Knicks Go’s Win a Breakthrough for Korean Racing Authority

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Knicks Go | Coady photo

By Bill Finley

When Knicks Go (Paynter) won the GI Claiborne Breeders’ Futurity Saturday at Keneeland, it came as major shock to anyone following the race in the U.S. The 2-year-old was the longest shot on the board at 77-1 and was coming off a distant third-place finish in the Arlington Washington Futurity.

In Korea, they didn’t exactly see it that way. The colt is owned by the Korean Racing Authority, which controls racing in that country. Trying to improve breeding and racing and in Korea, they have acquired dozens of stallions from the U.S. and have set up their own stable in America. It consists of 10 horses. Their approach is to be aggressive and never count their horses out, no matter what they might look like on paper.

“We’re definitely going to the [GI] Breeders’ Cup Juvenile,” winning trainer Ben Colebrook said. “The KRA is pretty aggressive in their placement of horses. If we were first, second or third in this race, they wanted to go to the Breeders’ Cup, because it is a big deal for them to have horses participate on the international stage. If a horse has a shot to be in a big race, they want to be in it. They proved to be right Saturday.”

For the KRA, the first step was to go after stallions in the U.S. They weren’t looking for superstars, but quality horses that performed well in the biggest U.S. races. The No. 1 stallion in Korea is Menifee, winner of the GI Haskell Invitational and the GI Blue Grass in 1999. Other stallions who have done well in Korea include Take Charge Indy, Hansen and Tiz Wonderful.

Step two was to buy and race in the U.S., with the hope that they could find horses on their own who would go on to become stallions. They’ve shown no interest in buying expensive horses, but have done well shopping in the middle market. One of their first purchases was J.S. Choice (Congrats), bought for $75,000 at the 2015 Keeneland September Sale. He finished second in the GIII Pilgrim S. and then was unplaced in the GI Breeders’ Cup Juvenile Turf. They did even better with Mr. Crow (Tapizar), a $150,000 purchase at the 2016 OBS March 2-Year-Old Sale. He ran second in this year’s GI Vosburgh S., beaten 1 1/4 lengths by possible GI Breeders’ Cup Sprint favorite Imperial Hint (Imperialism). Knicks Go, an $87,000 2017 Keeneland September purchase, was the first U.S. stakes winner for the KRA.

“Yes, this a major breakthrough for us,” said Jun Park, who represents the KRA in the U.S. and acts as a liaison with Colebrook, who is their only trainer here. “They want to see that this experiment will work. They had some theories, but didn’t know how it would work out. They are pleasantly surprised how quickly we have had a big success. We now have a Grade I winner, and have been doing this only three years.”

The KRA is not flying by the seat of its pants when it comes to the U.S. sales. Anything but. Park said the authority has taken a very scientific approach when it comes to its search for horses, one that includes nicking patterns and genetic testing. The name Knicks Go has nothing to do with the New York basketball team. Rather “Knicks” is the name of the nicking program the Koreans use.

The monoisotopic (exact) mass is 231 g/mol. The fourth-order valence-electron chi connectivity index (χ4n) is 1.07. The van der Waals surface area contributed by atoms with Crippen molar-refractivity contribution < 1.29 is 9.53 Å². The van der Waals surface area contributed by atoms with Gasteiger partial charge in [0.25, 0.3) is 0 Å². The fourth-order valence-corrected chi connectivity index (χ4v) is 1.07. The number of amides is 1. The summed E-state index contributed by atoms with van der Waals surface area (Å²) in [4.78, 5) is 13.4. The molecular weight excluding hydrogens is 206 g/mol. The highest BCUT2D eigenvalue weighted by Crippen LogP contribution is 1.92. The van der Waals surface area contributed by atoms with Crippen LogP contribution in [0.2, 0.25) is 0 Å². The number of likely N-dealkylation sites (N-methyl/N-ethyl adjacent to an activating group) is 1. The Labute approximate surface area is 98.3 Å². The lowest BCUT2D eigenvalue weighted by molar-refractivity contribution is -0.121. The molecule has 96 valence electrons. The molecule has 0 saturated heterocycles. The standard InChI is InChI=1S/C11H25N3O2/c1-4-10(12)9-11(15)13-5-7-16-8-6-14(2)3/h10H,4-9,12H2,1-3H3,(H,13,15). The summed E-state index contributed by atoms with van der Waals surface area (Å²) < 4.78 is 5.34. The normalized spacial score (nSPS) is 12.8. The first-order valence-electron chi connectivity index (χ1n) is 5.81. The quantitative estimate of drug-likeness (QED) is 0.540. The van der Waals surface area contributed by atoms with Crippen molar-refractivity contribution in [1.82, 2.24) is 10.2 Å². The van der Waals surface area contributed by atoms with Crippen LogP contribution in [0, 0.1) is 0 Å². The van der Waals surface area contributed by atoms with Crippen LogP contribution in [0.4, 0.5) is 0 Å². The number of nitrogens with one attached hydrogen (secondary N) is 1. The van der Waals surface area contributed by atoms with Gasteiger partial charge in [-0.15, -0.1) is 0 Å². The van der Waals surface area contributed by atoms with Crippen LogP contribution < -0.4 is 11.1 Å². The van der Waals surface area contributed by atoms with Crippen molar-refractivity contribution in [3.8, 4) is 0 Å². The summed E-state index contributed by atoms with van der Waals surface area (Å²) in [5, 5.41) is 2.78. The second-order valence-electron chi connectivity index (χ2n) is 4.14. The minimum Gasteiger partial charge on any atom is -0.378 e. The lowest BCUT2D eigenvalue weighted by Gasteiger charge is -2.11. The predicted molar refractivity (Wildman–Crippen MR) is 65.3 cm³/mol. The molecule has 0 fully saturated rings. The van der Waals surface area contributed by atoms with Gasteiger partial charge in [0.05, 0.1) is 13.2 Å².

“We have our own genetic nicking program,” Park explained. “That’s the main reason we are doing this. They have their own genetic program to identify good race horses and also good potential stallion prospects. It’s all done with scientific data. With Knicks, we got a hair sample and sent it to a company to analyze the whole genome. They look at the map of the genes and will identify which ones have the highest potential.”

As far at the Breeders’ Futurity goes, it’s not hard to argue that Knicks Go just got lucky. Jockey Albin Jimenez sensed there was little pace in the race and got to the front and nursed his horse along on the lead through fractions of :47 2/5 and 1:12 3/5. Not only did they not catch him, he pulled away in the stretch for a decisive 5 1/2-length win. Nonetheless, he goes down in the record books as a Grade I winner.

“He was at home running over a track he really loves,” Colebrook said. “He has always trained like a good horse and we hadn’t lost any confidence in him. He was untested at two turns, and I thought maybe he would like two turns because of the way he trains. He has a high cruising speed and that is another attribute that serves him well.”

Now that Knicks Go is a Grade I winner, it would seem that he is a perfect candidate to return to Korea some day to stand at stud. But Park said that isn’t necessarily the plan. If they continue to develop quality horses in the U.S., the KRA will stand some here and may even open its own farm in Kentucky some day. That way they can have access to better mares and have a better foundation to produce horses that can contribute to the quality of racing in Korea.

“As you know, they have brought many stallions into Korea from the U.S.,” Park said. “They like to experiment, to identify potential stallion prospects. That’s why they started buying at the U.S. sales. They won’t necessarily go to Korea. If they have a good race record, have a Grade I win, and if there is some demand in the United States, they plan to stand stallions in the U.S.”

 

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